Windsor

Pedestrian, cycling path approved for south Windsor neighbourhood

City council agreed Monday to add a link to make it easier for people in the Rockport neighbourhood to get to bus stops, and future bike lanes on the 6th Concession. 

Dilkens said it will take five or six years to know if there's a problem that exists

A pedestrian and cycling path has been approved for a south Windsor neighbourhood. (Larry Leeder)

A pedestrian and cycling path has been approved for a new subdivision in Windsor's south end.

City council agreed Monday to add a link that would make it easier for people in the Rockport neighbourhood to get to bus stops, and future bike lanes on the Sixth Concession. 

Windsor Mayor Drew Dilkens was not a fan of the proposal, saying that similar pathways have led to problems in other neighbourhoods. 

"They end up causing a lot of friction with the neighbours who are in the surrounding area," said Dilkens. "There ends up being vandalism and all sorts of petty crime that happen there. I'm hoping we're not replicating a problem."

Dilkens said it will take five or six years to know if there's a problem. 

"Perhaps this [path] will allow easier access to bus stops and to communities and achieve the sort of notional goal that we hope it will achieve," said Dilkens.

Council was deciding between two options brought forward by the Development and Heritage standing committee. The original plan, presented to the committee in February 2019 did not provide direct access to Sixth Concession. Council went with the second choice.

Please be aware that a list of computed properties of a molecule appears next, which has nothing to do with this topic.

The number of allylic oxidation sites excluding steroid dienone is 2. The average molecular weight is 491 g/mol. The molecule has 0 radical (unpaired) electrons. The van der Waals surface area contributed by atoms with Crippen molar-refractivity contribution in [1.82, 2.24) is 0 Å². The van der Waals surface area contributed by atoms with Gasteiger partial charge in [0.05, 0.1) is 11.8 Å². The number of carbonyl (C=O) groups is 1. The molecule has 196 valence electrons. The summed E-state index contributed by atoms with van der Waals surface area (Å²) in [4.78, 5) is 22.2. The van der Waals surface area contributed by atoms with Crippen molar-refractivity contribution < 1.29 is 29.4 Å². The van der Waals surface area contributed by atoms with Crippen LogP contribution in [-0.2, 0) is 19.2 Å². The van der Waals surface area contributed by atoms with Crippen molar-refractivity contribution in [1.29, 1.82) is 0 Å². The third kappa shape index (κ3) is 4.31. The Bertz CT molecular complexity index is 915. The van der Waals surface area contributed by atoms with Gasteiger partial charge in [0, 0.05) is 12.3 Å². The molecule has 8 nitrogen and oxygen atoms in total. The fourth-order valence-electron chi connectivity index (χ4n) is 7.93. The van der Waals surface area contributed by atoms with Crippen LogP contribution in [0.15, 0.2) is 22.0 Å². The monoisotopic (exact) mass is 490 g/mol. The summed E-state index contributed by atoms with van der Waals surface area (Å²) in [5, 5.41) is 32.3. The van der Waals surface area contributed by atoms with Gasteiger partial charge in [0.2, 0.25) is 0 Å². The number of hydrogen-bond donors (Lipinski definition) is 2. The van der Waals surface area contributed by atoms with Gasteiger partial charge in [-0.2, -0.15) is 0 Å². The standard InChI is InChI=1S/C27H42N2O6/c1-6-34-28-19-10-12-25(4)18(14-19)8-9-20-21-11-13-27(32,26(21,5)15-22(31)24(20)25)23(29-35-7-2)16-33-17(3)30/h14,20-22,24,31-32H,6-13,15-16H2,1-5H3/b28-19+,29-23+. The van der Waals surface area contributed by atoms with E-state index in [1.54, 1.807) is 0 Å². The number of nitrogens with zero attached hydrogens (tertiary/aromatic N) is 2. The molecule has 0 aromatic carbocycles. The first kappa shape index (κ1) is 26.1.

The plan requires the pedestrian and cycling connection to not be installed until improvements are in place on Sixth Concession. The timing of that work is unknown. 

City staff were also reluctant to recommend the path, because of ongoing maintenance costs.

Council members who voted in favour of the plan said it is important to make room for active transportation whenever possible. 

"I heard about maybe some issues previously, but this is a different time," said Coun. Jim Morrison. "This is when we are really promoting active transportation. To sit here and to start making decisions that go against active transportation just doesn't sit well."

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